RELATED: San Carlos Apache Leader: ‘What Was a Struggle to Protect Our Most Sacred Site Is Now a Battle’

Yavapai-Apache Chairman: ‘Oak Flat Holy Sites are Central to Apache Spiritual Beliefs’

Spiritual Unity Can Save Sacred Apache Land From Mining

Despite Obama’s signature on the measure, the administration has expressed displeasure as to how the legislation flew under the radar to become law.

“I am profoundly disappointed with the provision of the bill that has no regard for lands considered sacred by nearby Indian tribes,” said U.S. Secretary of the Interior Sally Jewell.

The passage has created numerous schisms.

“The nearly decade-long fight over access to the federally protected land has ignited a feud that has split families and ended lifelong friendships,” the Los Angeles Times noted.

It also has united those who oppose Rambler, and the ongoing, nearly 10-year-old struggle has garnered support from more than 500 tribes, many who face similar situations with mining or development proposed in areas that other Native Americans consider holy. If this can happen to the Apache nation, it can happen to any other nation was the general feeling.

“We have a similar situation with an effort to build a tramway down to the bottom of the Grand Canyon,” said Lorenzo Robbins, a Navajo from Northern Arizona.

“We’re fighting a strong battle to protect Mother Earth from uranium mining,” said Uqalla, a member of the Havasupai tribe. “The responsibility of all indigenous spiritual carriers is to protect the earth.”

Rambler, welcoming the support, said it is indeed everyone’s battle.

“We must stand together and fight,” Rambler said. “We’re drawing a line in the sand on this one. We’re against this specific project because it’s going to desecrate and destroy this whole area and the Apache way of life we are accustomed to.

“This gathering and our direction in the future is to keep an awareness of the situation in the public mind, in the mind of Congress, and to let everyone know this issue is not going to go away,” Rambler said. “We need to stay on top of it every day to make sure our voices are heard. We’re praying to our creator god, asking him to guide us throughout this whole process so that we can win in the end and preserve what he created for us.”

Video: What Resolution Copper Wants to Inflict on Apache Sacred Land

 

 

Restoring Sanity, Part 4: Anxiety and Civilization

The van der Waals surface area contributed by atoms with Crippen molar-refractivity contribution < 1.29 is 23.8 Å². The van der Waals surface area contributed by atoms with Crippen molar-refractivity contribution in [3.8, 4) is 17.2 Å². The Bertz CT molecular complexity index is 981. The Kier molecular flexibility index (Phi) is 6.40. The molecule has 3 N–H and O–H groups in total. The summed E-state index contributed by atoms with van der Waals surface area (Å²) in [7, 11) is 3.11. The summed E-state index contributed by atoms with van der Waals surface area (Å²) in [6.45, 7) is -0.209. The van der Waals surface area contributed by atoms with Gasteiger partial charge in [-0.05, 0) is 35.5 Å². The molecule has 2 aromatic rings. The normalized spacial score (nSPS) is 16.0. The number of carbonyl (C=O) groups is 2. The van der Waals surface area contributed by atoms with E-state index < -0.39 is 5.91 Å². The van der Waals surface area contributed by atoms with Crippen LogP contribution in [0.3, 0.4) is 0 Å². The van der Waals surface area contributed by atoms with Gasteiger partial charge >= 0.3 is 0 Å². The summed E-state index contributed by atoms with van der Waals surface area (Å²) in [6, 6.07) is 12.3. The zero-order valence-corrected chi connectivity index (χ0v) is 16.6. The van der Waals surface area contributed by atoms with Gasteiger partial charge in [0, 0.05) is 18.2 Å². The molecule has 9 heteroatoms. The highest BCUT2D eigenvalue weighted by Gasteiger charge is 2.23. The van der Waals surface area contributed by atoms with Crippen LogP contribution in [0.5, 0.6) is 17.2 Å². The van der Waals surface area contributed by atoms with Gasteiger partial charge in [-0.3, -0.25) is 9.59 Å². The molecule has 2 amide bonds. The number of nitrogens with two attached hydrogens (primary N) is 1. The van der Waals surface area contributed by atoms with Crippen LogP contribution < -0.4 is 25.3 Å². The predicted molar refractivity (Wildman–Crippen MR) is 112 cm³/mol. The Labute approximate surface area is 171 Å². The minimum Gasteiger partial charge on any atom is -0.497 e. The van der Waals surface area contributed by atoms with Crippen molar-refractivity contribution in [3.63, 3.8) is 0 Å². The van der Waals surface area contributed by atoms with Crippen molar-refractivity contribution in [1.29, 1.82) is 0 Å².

Editor’s Note: The first three installments of the Restoring Sanity series are An Inhuman System, Mental Illness As A Social Construct, and Medicating.

By Susan Hyatt and Michael Carter, Deep Green Resistance

If you don’t want any more anxiety, get rid of all your intelligence and your creativity which would be a very dull life for all of us.

—Rollo May

Don’t worry, be happy.

—Bobby McFerrin

Anxiety is a normal and healthy aspect of human existence. Sören Kierkegaard said, “Anxiety is the dizziness of freedom,” an acknowledgment that we always have some choices to make in life. Each choice we make can bring us closer to our objectives, but can also close off other paths. Choosing is both a birth and a death, both being and non-being. This is why we are anxious. Anxiety begins at the time between being, which is what we experience as a result of our choices, and non-being, which is what we give up. Anxiety is part of becoming, of growing and changing. This is what it means to be alive.

Unhealthy anxiety comes when we are so plagued by worry, stressors, trauma and decisions that we lose tolerance for normal anxiety. We become paralyzed and can no longer act or choose. Thoughts of death may turn to despair and drown out life; we get depressed and apathetic. To be healthily anxious, on the other hand, is in many ways the opposite of depression and apathy. To live a satisfying and effective life is to learn to live with uncertainty. If we become so overwhelmed or intimidated by uncertainty that we avoid making choices, we have passively chosen apathy by default; life then becomes unfulfilling and meaningless. We may walk around and draw breath—feeling like we’re taking action by worrying—but without the opportunities that might have been found by actively choosing. In this way, anxiety and worry become avoidance behaviors that reinforce addictions or depression.

When it’s from fear of life choices or awareness of death, anxiety is not a symptom of a disease but a vigorous mind at work. This is healthy anxiety, finding perspective to make our choices in life or to find appreciation for life in the context of death. In its positive forms, anxiety is meant to motivate us to seek safety, worthiness, competence, and security. Without anxiety, our lives become empty. We wait, not knowing what for, avoiding the unavoidable destiny that comes at the end of our waiting. Healthy anxiety saves us from literal, emotional, and mental death.